Page:Chartism.djvu/8

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CHARTISM.




CHAPTER I.

condition-of-england question.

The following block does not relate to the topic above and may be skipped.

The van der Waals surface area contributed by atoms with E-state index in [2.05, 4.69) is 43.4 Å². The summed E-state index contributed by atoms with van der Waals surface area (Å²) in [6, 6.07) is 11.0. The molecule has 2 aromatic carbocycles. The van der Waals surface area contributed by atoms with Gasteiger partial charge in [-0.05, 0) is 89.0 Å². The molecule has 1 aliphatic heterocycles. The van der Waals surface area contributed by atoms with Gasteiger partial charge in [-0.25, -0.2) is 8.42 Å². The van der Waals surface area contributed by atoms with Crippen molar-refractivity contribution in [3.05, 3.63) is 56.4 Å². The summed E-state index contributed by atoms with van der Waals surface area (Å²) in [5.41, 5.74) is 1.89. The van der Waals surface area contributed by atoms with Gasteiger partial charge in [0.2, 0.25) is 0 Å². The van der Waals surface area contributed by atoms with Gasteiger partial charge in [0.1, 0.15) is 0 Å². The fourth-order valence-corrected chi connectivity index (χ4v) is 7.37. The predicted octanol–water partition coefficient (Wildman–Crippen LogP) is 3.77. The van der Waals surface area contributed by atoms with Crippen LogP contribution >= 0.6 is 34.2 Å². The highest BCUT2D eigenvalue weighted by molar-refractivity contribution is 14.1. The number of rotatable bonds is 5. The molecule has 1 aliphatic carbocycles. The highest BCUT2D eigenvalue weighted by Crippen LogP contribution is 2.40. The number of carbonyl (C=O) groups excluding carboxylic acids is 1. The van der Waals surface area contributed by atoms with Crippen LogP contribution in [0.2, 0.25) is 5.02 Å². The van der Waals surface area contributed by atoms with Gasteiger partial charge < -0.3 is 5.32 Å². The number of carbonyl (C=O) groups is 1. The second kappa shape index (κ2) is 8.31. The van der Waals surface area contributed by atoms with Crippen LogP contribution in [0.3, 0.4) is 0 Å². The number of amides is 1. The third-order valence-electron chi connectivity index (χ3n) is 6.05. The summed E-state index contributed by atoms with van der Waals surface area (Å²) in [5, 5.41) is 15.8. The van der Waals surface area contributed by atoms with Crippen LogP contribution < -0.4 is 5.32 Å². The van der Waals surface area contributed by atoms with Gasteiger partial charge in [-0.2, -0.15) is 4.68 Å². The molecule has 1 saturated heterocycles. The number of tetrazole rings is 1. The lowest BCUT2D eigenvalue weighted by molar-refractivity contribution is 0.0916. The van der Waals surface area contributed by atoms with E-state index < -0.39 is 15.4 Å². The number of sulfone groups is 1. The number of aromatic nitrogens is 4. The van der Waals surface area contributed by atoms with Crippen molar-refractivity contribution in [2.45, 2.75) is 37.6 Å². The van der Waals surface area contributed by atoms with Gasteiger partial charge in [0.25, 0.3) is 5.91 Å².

A feeling very generally exists that the condition and disposition of the Working Classes is a rather ominous matter at present; that something ought to be said, something ought to be done, in regard to it. And surely, at an epoch of history when the ‘National Petition’ carts itself in waggons along the streets, and is presented ‘bound with iron hoops, four men bearing it’, to a Reformed House of Commons; and Chartism numbered by the million and half, taking nothing by its iron-hooped Petition, breaks out into brickbats, cheap pikes, and even into sputterings of conflagration, such very general feeling cannot be considered unnatural! To us individually this matter appears, and has for many years appeared, to be the most ominous of all practical matters whatever; a matter in regard to which if something be not done, something will do itself one day, and in a fashion that will please nobody. The time is verily come for acting in it; how much more for consultation about acting in it, for speech and articulate inquiry about it!